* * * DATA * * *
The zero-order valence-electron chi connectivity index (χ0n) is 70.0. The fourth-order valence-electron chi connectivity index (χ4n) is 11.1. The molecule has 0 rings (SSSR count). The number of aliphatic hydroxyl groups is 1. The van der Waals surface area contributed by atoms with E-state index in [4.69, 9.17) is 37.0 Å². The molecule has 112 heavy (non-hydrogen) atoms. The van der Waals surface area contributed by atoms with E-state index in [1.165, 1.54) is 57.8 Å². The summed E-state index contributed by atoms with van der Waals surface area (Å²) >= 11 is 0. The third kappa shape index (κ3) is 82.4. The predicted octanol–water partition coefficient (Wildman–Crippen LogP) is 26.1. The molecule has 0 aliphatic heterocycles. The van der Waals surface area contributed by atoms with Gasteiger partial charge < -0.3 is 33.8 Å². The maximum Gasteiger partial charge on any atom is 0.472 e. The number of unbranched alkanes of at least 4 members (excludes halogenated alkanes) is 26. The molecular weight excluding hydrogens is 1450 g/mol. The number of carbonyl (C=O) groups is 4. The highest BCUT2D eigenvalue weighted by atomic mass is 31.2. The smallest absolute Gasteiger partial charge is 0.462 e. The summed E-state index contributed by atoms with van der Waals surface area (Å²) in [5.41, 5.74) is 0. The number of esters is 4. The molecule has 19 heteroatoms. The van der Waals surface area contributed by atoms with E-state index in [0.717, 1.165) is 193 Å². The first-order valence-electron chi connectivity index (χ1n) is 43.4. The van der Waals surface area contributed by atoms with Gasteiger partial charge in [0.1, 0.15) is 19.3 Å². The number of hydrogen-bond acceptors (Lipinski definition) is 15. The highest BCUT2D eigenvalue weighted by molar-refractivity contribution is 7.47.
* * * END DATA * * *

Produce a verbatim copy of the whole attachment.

The zero-order valence-electron chi connectivity index (χ0n) is 70.0. The fourth-order valence-electron chi connectivity index (χ4n) is 11.1. The molecule has 0 rings (SSSR count). The number of aliphatic hydroxyl groups is 1. The van der Waals surface area contributed by atoms with E-state index in [4.69, 9.17) is 37.0 Å². The molecule has 112 heavy (non-hydrogen) atoms. The van der Waals surface area contributed by atoms with E-state index in [1.165, 1.54) is 57.8 Å². The summed E-state index contributed by atoms with van der Waals surface area (Å²) >= 11 is 0. The third kappa shape index (κ3) is 82.4. The predicted octanol–water partition coefficient (Wildman–Crippen LogP) is 26.1. The molecule has 0 aliphatic heterocycles. The van der Waals surface area contributed by atoms with Gasteiger partial charge < -0.3 is 33.8 Å². The maximum Gasteiger partial charge on any atom is 0.472 e. The number of unbranched alkanes of at least 4 members (excludes halogenated alkanes) is 26. The molecular weight excluding hydrogens is 1450 g/mol. The number of carbonyl (C=O) groups is 4. The highest BCUT2D eigenvalue weighted by atomic mass is 31.2. The smallest absolute Gasteiger partial charge is 0.462 e. The summed E-state index contributed by atoms with van der Waals surface area (Å²) in [5.41, 5.74) is 0. The number of esters is 4. The molecule has 19 heteroatoms. The van der Waals surface area contributed by atoms with E-state index in [0.717, 1.165) is 193 Å². The first-order valence-electron chi connectivity index (χ1n) is 43.4. The van der Waals surface area contributed by atoms with Gasteiger partial charge in [0.1, 0.15) is 19.3 Å². The number of hydrogen-bond acceptors (Lipinski definition) is 15. The highest BCUT2D eigenvalue weighted by molar-refractivity contribution is 7.47.